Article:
Building a Hurricane Proof Home [Part 1] Coastal Waterfront ICF Construction

Posted by Justin Chando on Tue, Jun 18, 2013 @ 08:00 AM

hurricane proof home with ICF FormsWe have just broke ground on a new home located in Normandy Beach, NJ. The previous house had a very low elevation and had 6ft of water inside after Hurricane Sandy. So, we are extremely excited to be rebuilding this house. The property restoration design concept was created with the new FEMA flood zone maps that told us this location is located inside the V-zone, which means we needed to be at elevation 14 ft and have breakaway walls underneath the structure in order to be compliant. With this house, the design is set to have lots of storage area and a full four-car garage underneath the first floor. We actually like this design in that we can make lots of use of this “unlivable space”.

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Topics: build services, Hurricane Proof Home

Starting the House Lifting Process in Point Pleasant, NJ - JJC Inc.

Posted by Justin Chando on Fri, Jun 7, 2013 @ 05:45 PM

house lifting point pleasant njRaising a house can be tricky business. Especially when the existing crawl space is very shallow, as was the case in this Point Pleasant home. The start of the process required some excavation in front of the house to allocate room for the steel I-Beams to get under the first floor joists. The team moved in with their equipment, 60’ long steel beams, and slowly added wood “cribbing”. Cribbing is usually accomplished with blocks of wood, often 4"x4" or 6"x6" and 18"-24" long. Soft woods, like spruce and pine are often preferred because they crackwood cribbing used for house lifting slowly and make loud noises before completely failing, whereas stiffer woods may fail explosively and without warning. We wouldn’t want any of these blocks failing without warning when holding up a house! The steel I-Beams sit on top of the cribbing in order to support the structure. These beams will support the load of the entire house until we rebuild the new foundation at the new flood elevation. In this case the house weighed 60 tons (as measured by the hydraulic jacking system)!house lifting process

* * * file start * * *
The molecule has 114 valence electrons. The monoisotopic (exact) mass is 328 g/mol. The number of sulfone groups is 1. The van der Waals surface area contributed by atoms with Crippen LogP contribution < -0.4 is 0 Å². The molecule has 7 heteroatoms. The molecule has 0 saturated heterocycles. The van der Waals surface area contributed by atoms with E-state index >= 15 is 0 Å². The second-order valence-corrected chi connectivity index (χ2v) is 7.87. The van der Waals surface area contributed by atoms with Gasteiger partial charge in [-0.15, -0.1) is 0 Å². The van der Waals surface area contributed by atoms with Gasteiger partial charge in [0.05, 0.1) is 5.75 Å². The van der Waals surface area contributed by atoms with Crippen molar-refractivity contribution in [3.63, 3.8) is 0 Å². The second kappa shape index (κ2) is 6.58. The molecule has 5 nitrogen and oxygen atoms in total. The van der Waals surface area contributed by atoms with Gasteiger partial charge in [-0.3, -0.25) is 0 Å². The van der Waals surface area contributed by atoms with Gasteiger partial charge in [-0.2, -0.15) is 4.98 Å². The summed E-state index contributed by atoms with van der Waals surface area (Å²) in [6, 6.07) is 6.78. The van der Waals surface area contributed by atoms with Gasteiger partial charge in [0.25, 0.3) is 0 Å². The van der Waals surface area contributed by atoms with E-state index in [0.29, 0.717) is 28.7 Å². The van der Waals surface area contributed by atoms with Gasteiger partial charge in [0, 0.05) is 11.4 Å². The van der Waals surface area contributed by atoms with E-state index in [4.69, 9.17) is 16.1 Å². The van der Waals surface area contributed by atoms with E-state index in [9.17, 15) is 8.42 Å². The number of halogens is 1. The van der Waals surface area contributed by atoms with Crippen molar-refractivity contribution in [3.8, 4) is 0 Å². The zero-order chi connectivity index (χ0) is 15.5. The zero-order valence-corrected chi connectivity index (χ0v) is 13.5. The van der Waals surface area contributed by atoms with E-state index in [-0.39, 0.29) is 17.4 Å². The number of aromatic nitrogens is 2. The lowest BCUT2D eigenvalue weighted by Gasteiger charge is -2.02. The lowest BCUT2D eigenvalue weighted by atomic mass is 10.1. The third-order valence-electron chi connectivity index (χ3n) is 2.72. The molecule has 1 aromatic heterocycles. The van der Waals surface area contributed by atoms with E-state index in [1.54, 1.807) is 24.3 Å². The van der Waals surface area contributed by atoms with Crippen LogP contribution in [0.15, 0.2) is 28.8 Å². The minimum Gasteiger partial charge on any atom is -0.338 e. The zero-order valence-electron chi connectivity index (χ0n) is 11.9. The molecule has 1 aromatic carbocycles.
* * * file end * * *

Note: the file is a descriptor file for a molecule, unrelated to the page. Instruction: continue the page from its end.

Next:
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Topics: Disaster Restoration, House Liftings, New Flood Elevation

Welcome to the JJC Inc. Design/Build Blog!

Posted by Justin Chando on Wed, Jun 5, 2013 @ 10:00 AM

Screen Shot 2013 06 05 at 9.43.56 PM resized 600

Hello everyone. Welcome to our new Blog. We're so excited to be writing all about our rebuilding projects after Hurricane Sandy.  We are looking to tell you all about our efforts in rebuilding the Jersey Shore. In this blog we will explain some of our design methodology and unique construction techniques to build sustainable homes in our post-Sandy world.  Follow us here as we will be constantly updating our blog with project updates from up and down the island, as well as informative posts to help answer some common questions.


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Topics: build services, design services